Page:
ArchEyeAutomatic: UAV-Based Documentation of Monuments in Archaeology
Field archaeology is a science in which the objects of study are often destroyed during excavation. Historical monuments are often threatened by exposure to the elements and other environmental influences. Documentation is therefore indispensable in the former case and an essential part of the cons...
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|Summary:||Field archaeology is a science in which the objects of study are often destroyed during excavation. Historical monuments are often threatened by exposure to the elements and other environmental influences. Documentation is therefore indispensable
in the former case and an essential part of the conservation process in the latter.
Documentation methods are moving more and more into the 3D space, so it makes sense to do more remote sensing in the third dimension as well. The present work is a continuation of the author’s project ArchEye, which was one of the first applications of Unmanned Aerial Vehicles (UAVs) for documentation tasks in archaeology and one of the first archaeological uses of hobbyist multi-copter technology when it started in 2009. It demonstrated the wide range of applications for small drones in archaeology. The experience of this project clearly showed that more automation could improve the efficiency of documentation. Consequently, this thesis approaches this task by leaving behind traditional 2D photo stitching and focusing on 3D recording using Structure from Motion (SfM) with the help of UAVs. The experience of the ground-based SfM approach is outlined in the author’s Master’s thesis entitled "From photos to a 3D model: open-source close range photogrammetry for use in archaeology" formed another essential basis for this work.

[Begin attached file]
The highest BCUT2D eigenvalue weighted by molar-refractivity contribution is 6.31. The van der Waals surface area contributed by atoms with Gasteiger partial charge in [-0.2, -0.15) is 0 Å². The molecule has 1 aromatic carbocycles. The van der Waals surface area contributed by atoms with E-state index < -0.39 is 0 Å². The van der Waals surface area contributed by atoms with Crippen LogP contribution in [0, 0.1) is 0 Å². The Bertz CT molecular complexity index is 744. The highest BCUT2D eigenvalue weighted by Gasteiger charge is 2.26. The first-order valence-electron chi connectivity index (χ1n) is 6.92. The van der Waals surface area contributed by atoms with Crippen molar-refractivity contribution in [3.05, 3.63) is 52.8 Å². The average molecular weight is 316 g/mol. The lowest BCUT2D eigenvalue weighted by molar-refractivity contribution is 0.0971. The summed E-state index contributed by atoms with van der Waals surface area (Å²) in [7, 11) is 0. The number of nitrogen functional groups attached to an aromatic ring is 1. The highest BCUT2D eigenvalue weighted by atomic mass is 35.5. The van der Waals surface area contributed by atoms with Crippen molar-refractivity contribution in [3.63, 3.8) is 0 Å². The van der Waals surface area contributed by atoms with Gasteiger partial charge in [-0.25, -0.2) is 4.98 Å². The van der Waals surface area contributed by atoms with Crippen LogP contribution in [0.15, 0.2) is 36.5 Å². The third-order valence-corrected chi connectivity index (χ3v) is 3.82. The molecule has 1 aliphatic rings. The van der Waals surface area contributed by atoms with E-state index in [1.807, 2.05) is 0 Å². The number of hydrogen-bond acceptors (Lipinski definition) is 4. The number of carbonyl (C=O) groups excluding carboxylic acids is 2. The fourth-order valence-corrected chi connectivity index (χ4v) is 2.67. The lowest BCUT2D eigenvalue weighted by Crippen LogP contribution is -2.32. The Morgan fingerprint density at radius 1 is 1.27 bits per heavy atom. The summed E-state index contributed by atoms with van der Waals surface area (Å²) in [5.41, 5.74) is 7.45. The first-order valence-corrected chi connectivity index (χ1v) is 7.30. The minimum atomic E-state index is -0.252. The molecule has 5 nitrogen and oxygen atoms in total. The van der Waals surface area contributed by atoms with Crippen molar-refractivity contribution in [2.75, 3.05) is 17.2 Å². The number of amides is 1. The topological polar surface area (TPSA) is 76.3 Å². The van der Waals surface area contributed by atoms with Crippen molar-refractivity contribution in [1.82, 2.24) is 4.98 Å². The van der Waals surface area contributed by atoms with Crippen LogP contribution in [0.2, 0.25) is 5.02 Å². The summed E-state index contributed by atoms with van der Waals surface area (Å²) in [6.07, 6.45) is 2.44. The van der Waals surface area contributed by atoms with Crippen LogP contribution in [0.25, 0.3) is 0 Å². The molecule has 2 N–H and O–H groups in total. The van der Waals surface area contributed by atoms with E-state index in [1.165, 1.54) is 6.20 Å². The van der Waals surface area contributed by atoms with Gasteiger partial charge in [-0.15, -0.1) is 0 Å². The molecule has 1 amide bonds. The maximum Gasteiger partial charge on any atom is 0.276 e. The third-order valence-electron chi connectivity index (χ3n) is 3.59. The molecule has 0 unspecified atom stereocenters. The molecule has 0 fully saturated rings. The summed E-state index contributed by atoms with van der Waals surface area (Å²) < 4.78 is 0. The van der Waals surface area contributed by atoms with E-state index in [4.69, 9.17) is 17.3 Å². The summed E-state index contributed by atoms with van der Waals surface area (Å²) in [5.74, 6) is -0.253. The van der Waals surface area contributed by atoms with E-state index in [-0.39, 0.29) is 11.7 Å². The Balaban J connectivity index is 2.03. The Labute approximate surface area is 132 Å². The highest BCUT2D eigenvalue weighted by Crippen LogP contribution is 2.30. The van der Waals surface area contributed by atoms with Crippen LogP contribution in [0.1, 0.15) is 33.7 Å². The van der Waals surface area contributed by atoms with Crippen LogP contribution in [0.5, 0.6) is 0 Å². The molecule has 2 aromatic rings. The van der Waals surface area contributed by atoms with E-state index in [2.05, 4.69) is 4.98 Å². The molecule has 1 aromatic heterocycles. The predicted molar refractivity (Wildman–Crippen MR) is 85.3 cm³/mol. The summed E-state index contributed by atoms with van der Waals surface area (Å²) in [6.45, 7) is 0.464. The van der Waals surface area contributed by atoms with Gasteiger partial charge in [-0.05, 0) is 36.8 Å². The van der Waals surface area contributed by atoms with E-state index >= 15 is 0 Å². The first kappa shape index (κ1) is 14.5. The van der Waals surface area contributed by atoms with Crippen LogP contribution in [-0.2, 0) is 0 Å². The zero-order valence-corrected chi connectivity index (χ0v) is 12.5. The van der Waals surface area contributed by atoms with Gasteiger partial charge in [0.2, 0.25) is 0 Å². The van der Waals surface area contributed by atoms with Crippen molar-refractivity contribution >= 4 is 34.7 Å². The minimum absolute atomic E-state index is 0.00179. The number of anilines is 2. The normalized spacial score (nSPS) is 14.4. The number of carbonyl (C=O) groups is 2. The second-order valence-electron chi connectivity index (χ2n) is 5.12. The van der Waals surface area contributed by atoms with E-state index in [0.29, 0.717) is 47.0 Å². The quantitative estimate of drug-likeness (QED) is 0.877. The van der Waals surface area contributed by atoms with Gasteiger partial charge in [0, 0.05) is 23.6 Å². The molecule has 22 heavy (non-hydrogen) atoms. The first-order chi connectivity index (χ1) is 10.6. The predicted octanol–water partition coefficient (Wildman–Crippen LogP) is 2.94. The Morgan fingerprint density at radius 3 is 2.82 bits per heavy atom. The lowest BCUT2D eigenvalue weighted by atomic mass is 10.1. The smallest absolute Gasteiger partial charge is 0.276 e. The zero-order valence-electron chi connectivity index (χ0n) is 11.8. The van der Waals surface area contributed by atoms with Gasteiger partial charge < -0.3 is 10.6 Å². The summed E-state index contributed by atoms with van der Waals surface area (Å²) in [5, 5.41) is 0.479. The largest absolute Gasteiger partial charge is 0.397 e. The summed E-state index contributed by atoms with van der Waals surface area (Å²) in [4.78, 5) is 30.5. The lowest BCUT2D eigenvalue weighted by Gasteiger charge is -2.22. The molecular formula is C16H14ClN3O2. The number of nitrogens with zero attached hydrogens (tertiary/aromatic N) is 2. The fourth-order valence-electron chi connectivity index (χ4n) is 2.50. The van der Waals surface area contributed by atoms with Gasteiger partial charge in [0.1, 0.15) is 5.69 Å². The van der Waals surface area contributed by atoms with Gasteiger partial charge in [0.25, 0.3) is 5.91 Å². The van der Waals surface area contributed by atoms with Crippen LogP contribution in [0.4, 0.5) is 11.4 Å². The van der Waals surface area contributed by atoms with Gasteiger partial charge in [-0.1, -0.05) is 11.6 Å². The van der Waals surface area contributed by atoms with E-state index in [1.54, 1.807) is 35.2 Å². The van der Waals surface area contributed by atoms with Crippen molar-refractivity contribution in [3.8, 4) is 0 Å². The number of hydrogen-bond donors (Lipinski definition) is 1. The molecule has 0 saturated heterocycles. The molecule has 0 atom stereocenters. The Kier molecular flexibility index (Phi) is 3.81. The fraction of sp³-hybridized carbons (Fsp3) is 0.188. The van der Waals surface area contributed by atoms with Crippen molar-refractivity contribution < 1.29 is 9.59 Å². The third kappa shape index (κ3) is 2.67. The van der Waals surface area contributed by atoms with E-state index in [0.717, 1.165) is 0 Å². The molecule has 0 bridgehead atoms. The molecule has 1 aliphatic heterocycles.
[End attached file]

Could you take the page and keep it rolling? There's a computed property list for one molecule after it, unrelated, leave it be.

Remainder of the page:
From the beginning, the aim of this thesis was to achieve a complete method for this approach, because on the one hand a thorough 3D documentation with UAVs and SfM requires specific strategies for the acquisition. On the other hand, the analysis of the resulting 3D data requires tools and knowledge of what can be achieved with them. The limitations of the proposed method are outlined in its specific steps.
Therefore, this thesis presents the technical parts of the data acquisition with UAVs and SfM, but also software and methods for documentation, which are elaborated on several examples. To put the results of the approach into perspective, a comparison with other 3D recording methods is shown and discussed.|